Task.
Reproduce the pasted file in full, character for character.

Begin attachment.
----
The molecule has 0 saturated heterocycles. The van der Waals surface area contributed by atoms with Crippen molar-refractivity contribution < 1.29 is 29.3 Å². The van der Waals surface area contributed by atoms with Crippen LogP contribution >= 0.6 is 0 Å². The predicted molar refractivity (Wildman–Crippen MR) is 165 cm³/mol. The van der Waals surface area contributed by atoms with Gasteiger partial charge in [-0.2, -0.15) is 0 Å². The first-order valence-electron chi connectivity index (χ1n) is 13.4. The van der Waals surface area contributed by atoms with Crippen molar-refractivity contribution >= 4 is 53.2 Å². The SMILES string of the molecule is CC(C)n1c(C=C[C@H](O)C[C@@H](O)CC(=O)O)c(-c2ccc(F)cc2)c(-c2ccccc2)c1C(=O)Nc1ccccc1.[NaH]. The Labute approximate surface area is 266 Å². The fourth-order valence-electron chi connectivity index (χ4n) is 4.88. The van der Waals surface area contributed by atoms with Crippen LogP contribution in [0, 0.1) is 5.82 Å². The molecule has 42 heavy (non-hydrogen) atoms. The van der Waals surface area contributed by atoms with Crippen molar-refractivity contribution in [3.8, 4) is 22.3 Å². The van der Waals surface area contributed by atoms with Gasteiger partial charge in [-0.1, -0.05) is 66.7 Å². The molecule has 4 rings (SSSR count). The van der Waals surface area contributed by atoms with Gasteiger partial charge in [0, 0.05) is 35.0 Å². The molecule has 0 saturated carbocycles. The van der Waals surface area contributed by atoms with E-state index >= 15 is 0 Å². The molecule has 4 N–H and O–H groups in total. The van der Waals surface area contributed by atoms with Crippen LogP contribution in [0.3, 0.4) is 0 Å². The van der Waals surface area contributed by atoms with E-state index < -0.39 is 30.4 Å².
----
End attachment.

The molecule has 0 saturated heterocycles. The van der Waals surface area contributed by atoms with Crippen molar-refractivity contribution < 1.29 is 29.3 Å². The van der Waals surface area contributed by atoms with Crippen LogP contribution >= 0.6 is 0 Å². The predicted molar refractivity (Wildman–Crippen MR) is 165 cm³/mol. The van der Waals surface area contributed by atoms with Gasteiger partial charge in [-0.2, -0.15) is 0 Å². The first-order valence-electron chi connectivity index (χ1n) is 13.4. The van der Waals surface area contributed by atoms with Crippen molar-refractivity contribution >= 4 is 53.2 Å². The SMILES string of the molecule is CC(C)n1c(C=C[C@H](O)C[C@@H](O)CC(=O)O)c(-c2ccc(F)cc2)c(-c2ccccc2)c1C(=O)Nc1ccccc1.[NaH]. The Labute approximate surface area is 266 Å². The fourth-order valence-electron chi connectivity index (χ4n) is 4.88. The van der Waals surface area contributed by atoms with Crippen LogP contribution in [0, 0.1) is 5.82 Å². The molecule has 42 heavy (non-hydrogen) atoms. The van der Waals surface area contributed by atoms with Crippen molar-refractivity contribution in [3.8, 4) is 22.3 Å². The van der Waals surface area contributed by atoms with Gasteiger partial charge in [-0.1, -0.05) is 66.7 Å². The molecule has 4 rings (SSSR count). The van der Waals surface area contributed by atoms with Gasteiger partial charge in [0, 0.05) is 35.0 Å². The molecule has 0 saturated carbocycles. The van der Waals surface area contributed by atoms with E-state index >= 15 is 0 Å². The molecule has 4 N–H and O–H groups in total. The van der Waals surface area contributed by atoms with Crippen LogP contribution in [0.3, 0.4) is 0 Å². The van der Waals surface area contributed by atoms with E-state index < -0.39 is 30.4 Å².